Cullen College of Engineering researchers – Dajla Neffati, Ph.D., a recent graduate, and Yashashree Kulkarni, Ph.D., Bill Cook Professor of Mechanical Engineering – offer a novel solution with their collaborators at Purdue University. The group shows that intermetallics can exhibit ultra-high strength as well as improved ductility when they are designed with grains (regions with different crystalline orientation) only a few hundred nanometers in size separated by thick grain boundaries (boundaries between adjacent grains with different orientations).

Read Research Paper Online: High-strength nanocrystalline intermetallics with room temperature deformability enabled by nanometer thick grain boundaries SCIENCE ADVANCES www.science.org/doi/10.1126/sciadv.abc8288 University of Houston | Cullen College of Engineering


FACULTY ACCOLADES

HALEH ARDEBILI

FACULTY ACCOLADES

Haleh Ardebili, Ph.D., Bill D. Cook Professor of Mechanical Engineering, was recognized at the Cullen College of Engineering and Engineering Alumni Association’s annual Alumni Awards Gala. She received the Abraham E. Dukler Distinguished Engineering Faculty Award.

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The award was established to recognize and honor Cullen College of Engineering faculty who have made significant contributions to society and whose accomplishments and careers have brought credit to the University of Houston Cullen College of Engineering.

Additionally, Ardebili was also one of three professors recognized with the Undergraduate Research Mentor Award in 2021. The award recognizes the mentorship efforts of UH faculty at all stages of their careers, and faculty who are making a significant impact in their field by supporting and mentoring undergraduate students in research and scholarship endeavors.

University of Houston | Cullen College of Engineering


STUDENT SUCCESS FAOUZI TAHTOUH NAMED CULLEN COLLEGE

OUTSTANDING JUNIOR When Faouzi Tahtouh reflects upon being recognized as the Cullen College of Engineering Outstanding Junior for the 2021-22 academic year, he can’t help but feel a bit surprised and a bit humbled. The Mechanical Engineering student attributed his success to his work ethic. At UH, Tahtouh attributed much of his academic success to Holley Love, Ph.D., instructional assistant professor of Mechanical Engineering. He noted that she was the one who informed him about the Outstanding Junior award. Tahtouh cited the good reputation of the Cullen College of Engineering and the industry opportunities of Houston as prominent reasons why he chose UH. He was drawn to Mechanical Engineering specifically because he’s always had a fascination with how things “go” and move about in the world. Tahtouh has lined up his first internship for the summer with a multinational, Fortune 500-level company. After graduating in 2023, Tahtouh hopes to explore opportunities for working in industry. MECHANICAL ENGINEERING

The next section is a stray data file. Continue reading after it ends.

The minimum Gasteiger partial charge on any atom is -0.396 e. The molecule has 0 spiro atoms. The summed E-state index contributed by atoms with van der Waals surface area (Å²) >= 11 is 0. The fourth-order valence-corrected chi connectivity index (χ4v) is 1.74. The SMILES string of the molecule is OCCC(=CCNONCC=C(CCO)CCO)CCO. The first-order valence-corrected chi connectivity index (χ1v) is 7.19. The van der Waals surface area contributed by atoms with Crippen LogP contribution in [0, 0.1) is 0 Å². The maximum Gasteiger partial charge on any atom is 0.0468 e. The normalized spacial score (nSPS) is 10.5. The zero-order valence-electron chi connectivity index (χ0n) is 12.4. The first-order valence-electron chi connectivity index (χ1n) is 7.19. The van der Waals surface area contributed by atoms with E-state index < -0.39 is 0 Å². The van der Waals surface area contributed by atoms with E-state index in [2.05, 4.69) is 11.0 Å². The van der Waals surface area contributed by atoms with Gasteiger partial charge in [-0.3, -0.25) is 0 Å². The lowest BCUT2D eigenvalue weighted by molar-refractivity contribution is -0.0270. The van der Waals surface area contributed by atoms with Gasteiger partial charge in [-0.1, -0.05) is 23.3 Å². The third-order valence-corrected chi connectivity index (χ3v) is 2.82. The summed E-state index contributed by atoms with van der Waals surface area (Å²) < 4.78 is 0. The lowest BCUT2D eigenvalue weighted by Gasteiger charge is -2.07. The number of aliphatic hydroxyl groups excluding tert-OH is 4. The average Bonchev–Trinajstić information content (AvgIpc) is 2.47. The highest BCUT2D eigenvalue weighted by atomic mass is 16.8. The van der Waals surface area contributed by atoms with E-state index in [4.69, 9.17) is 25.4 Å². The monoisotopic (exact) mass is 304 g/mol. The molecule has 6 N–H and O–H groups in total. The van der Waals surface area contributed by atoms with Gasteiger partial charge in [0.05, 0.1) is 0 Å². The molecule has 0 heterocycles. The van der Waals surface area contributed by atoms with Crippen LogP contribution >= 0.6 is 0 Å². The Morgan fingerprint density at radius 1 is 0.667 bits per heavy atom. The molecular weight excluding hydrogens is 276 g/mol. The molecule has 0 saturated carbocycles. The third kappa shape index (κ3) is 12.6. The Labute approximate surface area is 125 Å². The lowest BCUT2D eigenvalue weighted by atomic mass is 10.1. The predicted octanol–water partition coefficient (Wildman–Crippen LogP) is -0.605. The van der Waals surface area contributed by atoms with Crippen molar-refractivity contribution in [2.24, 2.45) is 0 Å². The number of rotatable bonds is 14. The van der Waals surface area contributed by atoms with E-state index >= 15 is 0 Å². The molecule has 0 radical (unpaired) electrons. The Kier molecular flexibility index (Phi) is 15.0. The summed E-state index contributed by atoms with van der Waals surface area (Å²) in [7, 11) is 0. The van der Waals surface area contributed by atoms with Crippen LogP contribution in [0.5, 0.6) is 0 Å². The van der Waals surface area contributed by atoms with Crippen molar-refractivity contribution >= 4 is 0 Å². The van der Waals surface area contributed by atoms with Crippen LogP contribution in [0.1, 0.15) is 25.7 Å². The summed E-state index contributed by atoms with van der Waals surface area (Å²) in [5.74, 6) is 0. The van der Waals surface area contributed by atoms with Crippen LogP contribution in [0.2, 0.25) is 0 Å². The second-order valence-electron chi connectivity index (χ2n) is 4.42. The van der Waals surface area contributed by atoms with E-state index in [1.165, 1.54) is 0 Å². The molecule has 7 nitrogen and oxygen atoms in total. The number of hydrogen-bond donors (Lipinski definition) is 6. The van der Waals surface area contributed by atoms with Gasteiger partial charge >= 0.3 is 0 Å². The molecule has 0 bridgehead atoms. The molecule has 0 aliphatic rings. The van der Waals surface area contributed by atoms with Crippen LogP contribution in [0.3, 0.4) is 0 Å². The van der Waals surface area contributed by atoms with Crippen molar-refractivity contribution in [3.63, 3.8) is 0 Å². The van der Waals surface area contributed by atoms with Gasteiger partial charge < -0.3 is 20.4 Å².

Pictured: Faouzi Tahtough at UH central campus

University of Houston | Cullen College of Engineering


The University of Houston Cullen College of Engineering The University of Houston Cullen College of Engineering addresses key challenges in energy, healthcare, infrastructure and the environment by conducting cutting-edge research and graduating hundreds of worldclass engineers each year. With research expenditures topping $40 million and increasing each year, we continue to follow our tradition of excellence in spearheading research that has a real, direct impact in the Houston region and beyond.


University Cullen of Houston College| of Cullen Engineering College of| Spring Engineering 2020


UH Cullen College of Engineering Department of Mechanical Engineering Engineering Building 1, Room N207 4226 Martin Luther King Boulevard Houston TX 77204-4006 @UHEngineering